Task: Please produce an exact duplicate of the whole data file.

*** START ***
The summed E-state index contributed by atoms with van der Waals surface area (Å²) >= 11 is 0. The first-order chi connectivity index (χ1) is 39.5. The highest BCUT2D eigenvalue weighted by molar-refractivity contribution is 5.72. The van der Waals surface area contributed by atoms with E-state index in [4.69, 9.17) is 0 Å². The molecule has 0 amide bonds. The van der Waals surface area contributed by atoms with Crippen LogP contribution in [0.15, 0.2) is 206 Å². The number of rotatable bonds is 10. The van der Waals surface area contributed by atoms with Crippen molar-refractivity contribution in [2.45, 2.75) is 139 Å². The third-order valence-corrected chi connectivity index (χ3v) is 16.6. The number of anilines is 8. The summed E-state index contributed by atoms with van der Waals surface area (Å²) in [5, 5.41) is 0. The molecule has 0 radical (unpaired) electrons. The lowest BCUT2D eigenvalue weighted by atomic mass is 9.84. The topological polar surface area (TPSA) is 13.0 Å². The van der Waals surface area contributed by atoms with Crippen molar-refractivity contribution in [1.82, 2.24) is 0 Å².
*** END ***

The summed E-state index contributed by atoms with van der Waals surface area (Å²) >= 11 is 0. The first-order chi connectivity index (χ1) is 39.5. The highest BCUT2D eigenvalue weighted by molar-refractivity contribution is 5.72. The van der Waals surface area contributed by atoms with E-state index in [4.69, 9.17) is 0 Å². The molecule has 0 amide bonds. The van der Waals surface area contributed by atoms with Crippen LogP contribution in [0.15, 0.2) is 206 Å². The number of rotatable bonds is 10. The van der Waals surface area contributed by atoms with Crippen molar-refractivity contribution in [2.45, 2.75) is 139 Å². The third-order valence-corrected chi connectivity index (χ3v) is 16.6. The number of anilines is 8. The summed E-state index contributed by atoms with van der Waals surface area (Å²) in [5, 5.41) is 0. The molecule has 0 radical (unpaired) electrons. The lowest BCUT2D eigenvalue weighted by atomic mass is 9.84. The topological polar surface area (TPSA) is 13.0 Å². The van der Waals surface area contributed by atoms with Crippen molar-refractivity contribution in [1.82, 2.24) is 0 Å².